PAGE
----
No Comments

Riding the red lands: field reports from the media

Media / journalism, Politics, Presidential Elections, US culture, US Elections, US Politics

While the reporters assigned to presidential candidates are condemned to a mix of grind and hype, reporters who get the chance to survey the country often come up with the best stories. Interviewing voters, sampling local opinion, sketching the political geography, they write the field reports, a ubiquitous genre of its own. No self-respecting election-time newspaper is complete without one.

A lot of them, of course, end up being cookie-cutter stuff: a little bit of this, a little bit of that, and done is the day’s work. Here’s a few from the last couple of days I thought more interesting (h/t to the Electoral Map, where I think I found most of these on the “Morning Reading Lists”). The common thread: Obama’s chances to win over red states or counties.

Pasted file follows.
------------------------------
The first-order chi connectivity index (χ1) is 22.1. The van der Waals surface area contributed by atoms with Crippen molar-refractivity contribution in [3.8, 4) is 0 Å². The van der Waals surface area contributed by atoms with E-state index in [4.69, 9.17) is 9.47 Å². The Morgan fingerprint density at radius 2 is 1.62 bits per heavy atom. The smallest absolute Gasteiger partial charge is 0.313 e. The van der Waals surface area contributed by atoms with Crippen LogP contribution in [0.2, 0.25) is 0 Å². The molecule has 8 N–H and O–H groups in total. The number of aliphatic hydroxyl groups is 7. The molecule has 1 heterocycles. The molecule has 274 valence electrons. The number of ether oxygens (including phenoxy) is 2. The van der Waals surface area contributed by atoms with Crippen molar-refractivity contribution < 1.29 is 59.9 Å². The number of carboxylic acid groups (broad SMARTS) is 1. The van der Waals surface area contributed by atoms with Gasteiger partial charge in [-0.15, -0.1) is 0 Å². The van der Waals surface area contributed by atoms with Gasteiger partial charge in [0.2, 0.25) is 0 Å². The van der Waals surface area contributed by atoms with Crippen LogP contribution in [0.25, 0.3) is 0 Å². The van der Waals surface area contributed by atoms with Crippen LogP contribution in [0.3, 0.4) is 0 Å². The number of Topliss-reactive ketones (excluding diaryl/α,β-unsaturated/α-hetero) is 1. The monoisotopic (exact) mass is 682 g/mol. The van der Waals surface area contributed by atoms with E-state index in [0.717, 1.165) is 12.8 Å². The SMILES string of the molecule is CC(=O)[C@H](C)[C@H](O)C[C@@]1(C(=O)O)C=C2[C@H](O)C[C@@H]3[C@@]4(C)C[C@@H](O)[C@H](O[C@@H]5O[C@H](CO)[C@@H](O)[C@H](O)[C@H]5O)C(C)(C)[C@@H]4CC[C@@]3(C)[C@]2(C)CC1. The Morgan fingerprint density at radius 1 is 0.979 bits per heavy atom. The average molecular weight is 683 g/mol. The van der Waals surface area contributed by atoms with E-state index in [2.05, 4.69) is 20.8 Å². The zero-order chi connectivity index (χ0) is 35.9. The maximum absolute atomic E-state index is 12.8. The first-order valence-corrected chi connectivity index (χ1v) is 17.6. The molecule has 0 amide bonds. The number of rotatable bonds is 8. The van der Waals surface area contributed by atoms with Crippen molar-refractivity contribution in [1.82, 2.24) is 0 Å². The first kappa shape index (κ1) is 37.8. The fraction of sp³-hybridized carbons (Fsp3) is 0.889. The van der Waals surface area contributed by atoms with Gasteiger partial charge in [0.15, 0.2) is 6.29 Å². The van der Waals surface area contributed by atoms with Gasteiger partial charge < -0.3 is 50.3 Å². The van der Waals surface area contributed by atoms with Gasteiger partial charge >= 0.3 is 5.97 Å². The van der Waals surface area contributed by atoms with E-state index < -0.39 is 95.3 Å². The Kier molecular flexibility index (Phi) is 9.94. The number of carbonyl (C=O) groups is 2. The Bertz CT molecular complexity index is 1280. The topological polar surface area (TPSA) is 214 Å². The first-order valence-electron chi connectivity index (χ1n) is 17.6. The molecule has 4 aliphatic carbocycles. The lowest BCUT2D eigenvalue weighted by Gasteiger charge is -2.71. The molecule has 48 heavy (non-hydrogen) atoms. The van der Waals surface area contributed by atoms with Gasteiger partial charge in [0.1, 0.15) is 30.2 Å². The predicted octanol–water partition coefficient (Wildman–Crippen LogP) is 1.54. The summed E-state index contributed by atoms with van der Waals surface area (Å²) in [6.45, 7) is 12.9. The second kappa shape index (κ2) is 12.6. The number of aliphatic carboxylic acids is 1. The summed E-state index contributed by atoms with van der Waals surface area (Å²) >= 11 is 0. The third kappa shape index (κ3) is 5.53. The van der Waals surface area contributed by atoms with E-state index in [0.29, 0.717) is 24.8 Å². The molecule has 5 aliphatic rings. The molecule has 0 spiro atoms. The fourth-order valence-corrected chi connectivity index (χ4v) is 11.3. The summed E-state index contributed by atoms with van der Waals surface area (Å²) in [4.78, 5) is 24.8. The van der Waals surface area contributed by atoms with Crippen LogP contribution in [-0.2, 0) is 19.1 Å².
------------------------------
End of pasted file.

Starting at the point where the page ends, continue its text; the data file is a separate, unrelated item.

Battling on the Other Side’s Turf
Washington Post
1 November

Best of the bunch: in-deph local flavour from Southside Virginia.

Heartwarming? Yes; moving stories, a hopeful narrative, characters who feel real and alive. Feeling that the reporter understands the local scene? Pretty high. Strategic survey? Not so much; demographic analysis doesnt take much space here. Evocation of historical legacies, racial and/or industrial? Present. Nuanced? Yes. Topical? Yes – US Rep. Virgil Goode, portrayed here as a well-established incumbent, is unexpectedly facing a tight race, according to the latest polls.

Why the New Virginia Is Leaning Toward Obama
Time
27 October

Timely dispatch from exurban Prince William County.